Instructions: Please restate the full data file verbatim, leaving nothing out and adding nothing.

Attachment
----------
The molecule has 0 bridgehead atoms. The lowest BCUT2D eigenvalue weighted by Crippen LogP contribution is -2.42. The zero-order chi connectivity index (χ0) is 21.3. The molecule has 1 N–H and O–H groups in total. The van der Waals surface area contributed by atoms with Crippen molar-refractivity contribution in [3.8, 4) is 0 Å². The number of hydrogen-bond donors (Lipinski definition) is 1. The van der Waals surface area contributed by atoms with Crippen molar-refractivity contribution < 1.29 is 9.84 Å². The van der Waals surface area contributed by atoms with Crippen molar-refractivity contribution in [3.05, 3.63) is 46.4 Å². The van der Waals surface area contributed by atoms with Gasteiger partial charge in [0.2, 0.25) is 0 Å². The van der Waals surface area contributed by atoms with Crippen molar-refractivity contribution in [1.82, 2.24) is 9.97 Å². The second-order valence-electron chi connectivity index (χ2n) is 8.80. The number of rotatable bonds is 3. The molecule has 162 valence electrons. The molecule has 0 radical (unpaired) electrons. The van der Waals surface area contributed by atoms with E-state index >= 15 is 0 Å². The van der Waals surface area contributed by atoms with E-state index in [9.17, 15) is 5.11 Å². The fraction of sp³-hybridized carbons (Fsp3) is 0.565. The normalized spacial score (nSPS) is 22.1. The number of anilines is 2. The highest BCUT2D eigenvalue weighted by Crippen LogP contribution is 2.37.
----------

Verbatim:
The molecule has 0 bridgehead atoms. The lowest BCUT2D eigenvalue weighted by Crippen LogP contribution is -2.42. The zero-order chi connectivity index (χ0) is 21.3. The molecule has 1 N–H and O–H groups in total. The van der Waals surface area contributed by atoms with Crippen molar-refractivity contribution in [3.8, 4) is 0 Å². The number of hydrogen-bond donors (Lipinski definition) is 1. The van der Waals surface area contributed by atoms with Crippen molar-refractivity contribution < 1.29 is 9.84 Å². The van der Waals surface area contributed by atoms with Crippen molar-refractivity contribution in [3.05, 3.63) is 46.4 Å². The van der Waals surface area contributed by atoms with Gasteiger partial charge in [0.2, 0.25) is 0 Å². The van der Waals surface area contributed by atoms with Crippen molar-refractivity contribution in [1.82, 2.24) is 9.97 Å². The second-order valence-electron chi connectivity index (χ2n) is 8.80. The number of rotatable bonds is 3. The molecule has 162 valence electrons. The molecule has 0 radical (unpaired) electrons. The van der Waals surface area contributed by atoms with E-state index >= 15 is 0 Å². The van der Waals surface area contributed by atoms with E-state index in [9.17, 15) is 5.11 Å². The fraction of sp³-hybridized carbons (Fsp3) is 0.565. The normalized spacial score (nSPS) is 22.1. The number of anilines is 2. The highest BCUT2D eigenvalue weighted by Crippen LogP contribution is 2.37.